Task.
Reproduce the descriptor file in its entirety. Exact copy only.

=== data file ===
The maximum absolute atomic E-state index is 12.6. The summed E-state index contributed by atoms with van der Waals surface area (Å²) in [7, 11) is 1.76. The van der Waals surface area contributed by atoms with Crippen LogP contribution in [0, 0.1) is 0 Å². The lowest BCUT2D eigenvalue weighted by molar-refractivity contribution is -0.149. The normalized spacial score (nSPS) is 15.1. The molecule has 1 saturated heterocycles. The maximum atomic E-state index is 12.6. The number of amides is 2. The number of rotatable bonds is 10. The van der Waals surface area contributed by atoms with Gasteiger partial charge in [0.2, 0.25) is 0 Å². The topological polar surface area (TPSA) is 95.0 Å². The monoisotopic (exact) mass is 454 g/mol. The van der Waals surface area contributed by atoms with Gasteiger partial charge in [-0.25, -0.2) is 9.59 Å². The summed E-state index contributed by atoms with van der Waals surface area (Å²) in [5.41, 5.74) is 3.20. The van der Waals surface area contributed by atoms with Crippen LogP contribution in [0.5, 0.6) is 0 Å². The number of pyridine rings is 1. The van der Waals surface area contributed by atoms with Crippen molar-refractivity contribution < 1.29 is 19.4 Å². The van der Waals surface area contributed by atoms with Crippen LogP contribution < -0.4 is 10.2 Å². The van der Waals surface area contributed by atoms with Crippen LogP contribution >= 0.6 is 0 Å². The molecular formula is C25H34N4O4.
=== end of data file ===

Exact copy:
The maximum absolute atomic E-state index is 12.6. The summed E-state index contributed by atoms with van der Waals surface area (Å²) in [7, 11) is 1.76. The van der Waals surface area contributed by atoms with Crippen LogP contribution in [0, 0.1) is 0 Å². The lowest BCUT2D eigenvalue weighted by molar-refractivity contribution is -0.149. The normalized spacial score (nSPS) is 15.1. The molecule has 1 saturated heterocycles. The maximum atomic E-state index is 12.6. The number of amides is 2. The number of rotatable bonds is 10. The van der Waals surface area contributed by atoms with Gasteiger partial charge in [0.2, 0.25) is 0 Å². The topological polar surface area (TPSA) is 95.0 Å². The monoisotopic (exact) mass is 454 g/mol. The van der Waals surface area contributed by atoms with Gasteiger partial charge in [-0.25, -0.2) is 9.59 Å². The summed E-state index contributed by atoms with van der Waals surface area (Å²) in [5.41, 5.74) is 3.20. The van der Waals surface area contributed by atoms with Crippen LogP contribution in [0.5, 0.6) is 0 Å². The number of pyridine rings is 1. The van der Waals surface area contributed by atoms with Crippen molar-refractivity contribution < 1.29 is 19.4 Å². The van der Waals surface area contributed by atoms with Crippen LogP contribution < -0.4 is 10.2 Å². The van der Waals surface area contributed by atoms with Crippen LogP contribution >= 0.6 is 0 Å². The molecular formula is C25H34N4O4.